"The difficulties faced each day by worldly people serve as their 'monastic rule', and it is by them that they are purified. Such difficulties do far more good for people than any easy, worldly life, which does not help them either to get closer to God or to amass a heavenly reward. This is why people must accept such difficulties as gifts from God." (Blessed Elder Paisios)

“Only the good deed done for Christ’s sake brings us the fruits of the Holy Spirit. All that is not done for Christ’s sake, even though it be good, brings neither reward in the future life, nor the grace of God in this life.” (Saint Seraphim of Sarov)

“It is not so much that we are judged by God, but rather by our own consciences. The decisions we make in our daily lives determine our eternal reward or our eternal punishment. The judgment that we encounter at the end of our earthly lives is simply to be shown what we have chosen.” (Fr. Joseph Irvin)

“The highest reward for a man's toil is not what he gets for it, but what he becomes by it.” (John Ruskin)

“We live in a fallen world where good behavior is not always rewarded and bad behavior not always punished. Therefore, innocent people sometimes suffer.” (Life Application Study Bible, John 9:2-3)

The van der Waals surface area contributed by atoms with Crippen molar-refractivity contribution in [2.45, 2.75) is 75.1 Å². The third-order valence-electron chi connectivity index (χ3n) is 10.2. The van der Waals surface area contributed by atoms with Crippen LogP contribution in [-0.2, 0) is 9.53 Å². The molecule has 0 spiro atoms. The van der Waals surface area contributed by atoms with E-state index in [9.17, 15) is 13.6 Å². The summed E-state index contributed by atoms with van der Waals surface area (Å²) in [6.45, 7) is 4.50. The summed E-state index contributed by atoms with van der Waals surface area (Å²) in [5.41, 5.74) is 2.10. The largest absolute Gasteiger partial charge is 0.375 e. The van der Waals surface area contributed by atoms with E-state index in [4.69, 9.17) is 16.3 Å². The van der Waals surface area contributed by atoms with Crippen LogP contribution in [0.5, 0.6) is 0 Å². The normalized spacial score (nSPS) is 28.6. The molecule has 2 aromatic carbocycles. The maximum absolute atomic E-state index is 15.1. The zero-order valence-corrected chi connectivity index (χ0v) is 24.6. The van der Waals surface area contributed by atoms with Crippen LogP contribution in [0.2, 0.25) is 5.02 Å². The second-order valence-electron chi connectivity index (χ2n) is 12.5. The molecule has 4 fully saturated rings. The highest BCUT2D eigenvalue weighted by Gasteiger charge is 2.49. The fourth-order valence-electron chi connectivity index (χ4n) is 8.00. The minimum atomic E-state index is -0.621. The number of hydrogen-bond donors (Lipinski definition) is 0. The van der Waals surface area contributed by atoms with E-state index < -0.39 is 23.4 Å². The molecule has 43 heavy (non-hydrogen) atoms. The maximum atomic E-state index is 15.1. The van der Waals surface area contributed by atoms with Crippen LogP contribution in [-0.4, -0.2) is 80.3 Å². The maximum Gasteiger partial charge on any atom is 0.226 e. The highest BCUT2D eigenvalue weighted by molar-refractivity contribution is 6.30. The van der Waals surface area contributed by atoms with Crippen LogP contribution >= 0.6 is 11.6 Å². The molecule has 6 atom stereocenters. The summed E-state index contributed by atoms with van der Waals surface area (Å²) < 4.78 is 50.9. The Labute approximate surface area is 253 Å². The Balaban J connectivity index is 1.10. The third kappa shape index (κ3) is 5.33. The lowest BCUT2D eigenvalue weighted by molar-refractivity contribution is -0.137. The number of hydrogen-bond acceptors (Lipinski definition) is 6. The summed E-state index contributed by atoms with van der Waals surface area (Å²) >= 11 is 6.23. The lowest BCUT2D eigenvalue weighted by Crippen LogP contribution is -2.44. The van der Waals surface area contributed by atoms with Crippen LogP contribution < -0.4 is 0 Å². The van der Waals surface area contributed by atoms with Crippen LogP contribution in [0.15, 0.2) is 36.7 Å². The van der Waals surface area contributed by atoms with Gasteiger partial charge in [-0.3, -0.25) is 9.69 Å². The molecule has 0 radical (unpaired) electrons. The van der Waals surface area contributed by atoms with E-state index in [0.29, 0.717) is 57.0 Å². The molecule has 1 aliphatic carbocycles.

“In the Old Testament, obedience often brought reward in this life (Deuteronomy 28), but obedience and immediate reward are not always linked. If they were, good people would always be rich, and suffering would always be a sign of sin. As believers, our reward is God’s presence and power through his indwelling Holy Spirit. Later, in eternity, we will be rewarded for our faith and service.” (Life Application Study Bible, Matthew 19:27)

"Our celebrity culture measure success with great precision, broadcasting the gross revenue of each current movie, details of the latest multi-million dollar signing by a sports star, the rise and fall of stock markets in mutual funds. Yet Jesus made a sweeping statement that nothing is more important than loving God and loving our neighbors. He said we serve him by offering water to the thirsty, caring for the sick, and visiting those in prison… the kingdom of heaven has different rewards in place. It takes faith to believe that the rewards promised by God matter more than the immediate rewards of a success driven culture." (Philip Yancey)

“Faith is to believe what you do not yet see, the reward for this faith is to see what you believe.” (St. Augustine)

“Of course, there will be trying periods in our life when the path of ascension toward God will seem exceptionally difficult. Then we should think that for every step taken there are a thousand rewards being prepared. Sufferings along this path are momentary, but the rewards are eternal." (St. Innocent of Alaksa)